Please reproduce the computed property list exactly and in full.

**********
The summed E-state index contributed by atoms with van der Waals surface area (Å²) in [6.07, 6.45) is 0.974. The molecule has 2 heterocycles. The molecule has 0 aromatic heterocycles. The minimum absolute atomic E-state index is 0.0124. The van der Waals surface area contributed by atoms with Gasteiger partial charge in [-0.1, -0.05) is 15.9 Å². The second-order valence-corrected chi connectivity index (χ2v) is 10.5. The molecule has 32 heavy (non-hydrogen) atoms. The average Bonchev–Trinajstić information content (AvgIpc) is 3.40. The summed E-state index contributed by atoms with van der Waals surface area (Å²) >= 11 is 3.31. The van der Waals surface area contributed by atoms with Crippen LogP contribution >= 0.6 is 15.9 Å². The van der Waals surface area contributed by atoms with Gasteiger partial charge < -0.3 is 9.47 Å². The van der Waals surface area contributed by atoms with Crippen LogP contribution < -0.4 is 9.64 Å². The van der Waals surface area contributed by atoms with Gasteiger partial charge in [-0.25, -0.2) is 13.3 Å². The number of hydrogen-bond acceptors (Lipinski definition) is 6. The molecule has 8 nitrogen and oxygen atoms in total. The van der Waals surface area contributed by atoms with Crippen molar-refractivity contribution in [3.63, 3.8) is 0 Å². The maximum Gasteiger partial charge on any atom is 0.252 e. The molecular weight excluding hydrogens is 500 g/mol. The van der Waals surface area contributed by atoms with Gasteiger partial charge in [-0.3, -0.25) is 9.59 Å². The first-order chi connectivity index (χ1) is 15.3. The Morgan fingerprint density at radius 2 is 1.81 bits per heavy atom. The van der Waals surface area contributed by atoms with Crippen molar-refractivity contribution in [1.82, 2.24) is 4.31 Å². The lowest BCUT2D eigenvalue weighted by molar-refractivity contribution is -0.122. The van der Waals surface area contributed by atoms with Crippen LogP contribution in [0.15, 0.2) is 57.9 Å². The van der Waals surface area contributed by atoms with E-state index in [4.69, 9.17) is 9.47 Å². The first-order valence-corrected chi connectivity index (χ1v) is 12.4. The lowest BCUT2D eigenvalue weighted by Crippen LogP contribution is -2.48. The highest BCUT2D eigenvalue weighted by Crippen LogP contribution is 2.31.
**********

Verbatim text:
The summed E-state index contributed by atoms with van der Waals surface area (Å²) in [6.07, 6.45) is 0.974. The molecule has 2 heterocycles. The molecule has 0 aromatic heterocycles. The minimum absolute atomic E-state index is 0.0124. The van der Waals surface area contributed by atoms with Gasteiger partial charge in [-0.1, -0.05) is 15.9 Å². The second-order valence-corrected chi connectivity index (χ2v) is 10.5. The molecule has 32 heavy (non-hydrogen) atoms. The average Bonchev–Trinajstić information content (AvgIpc) is 3.40. The summed E-state index contributed by atoms with van der Waals surface area (Å²) >= 11 is 3.31. The van der Waals surface area contributed by atoms with Crippen LogP contribution >= 0.6 is 15.9 Å². The van der Waals surface area contributed by atoms with Gasteiger partial charge < -0.3 is 9.47 Å². The van der Waals surface area contributed by atoms with Crippen LogP contribution < -0.4 is 9.64 Å². The van der Waals surface area contributed by atoms with Gasteiger partial charge in [-0.25, -0.2) is 13.3 Å². The number of hydrogen-bond acceptors (Lipinski definition) is 6. The molecule has 8 nitrogen and oxygen atoms in total. The van der Waals surface area contributed by atoms with Crippen molar-refractivity contribution in [3.63, 3.8) is 0 Å². The maximum Gasteiger partial charge on any atom is 0.252 e. The molecular weight excluding hydrogens is 500 g/mol. The van der Waals surface area contributed by atoms with Gasteiger partial charge in [-0.3, -0.25) is 9.59 Å². The first-order chi connectivity index (χ1) is 15.3. The Morgan fingerprint density at radius 2 is 1.81 bits per heavy atom. The van der Waals surface area contributed by atoms with Crippen molar-refractivity contribution in [1.82, 2.24) is 4.31 Å². The lowest BCUT2D eigenvalue weighted by molar-refractivity contribution is -0.122. The van der Waals surface area contributed by atoms with Crippen LogP contribution in [0.15, 0.2) is 57.9 Å². The van der Waals surface area contributed by atoms with E-state index in [4.69, 9.17) is 9.47 Å². The first-order valence-corrected chi connectivity index (χ1v) is 12.4. The lowest BCUT2D eigenvalue weighted by Crippen LogP contribution is -2.48. The highest BCUT2D eigenvalue weighted by Crippen LogP contribution is 2.31.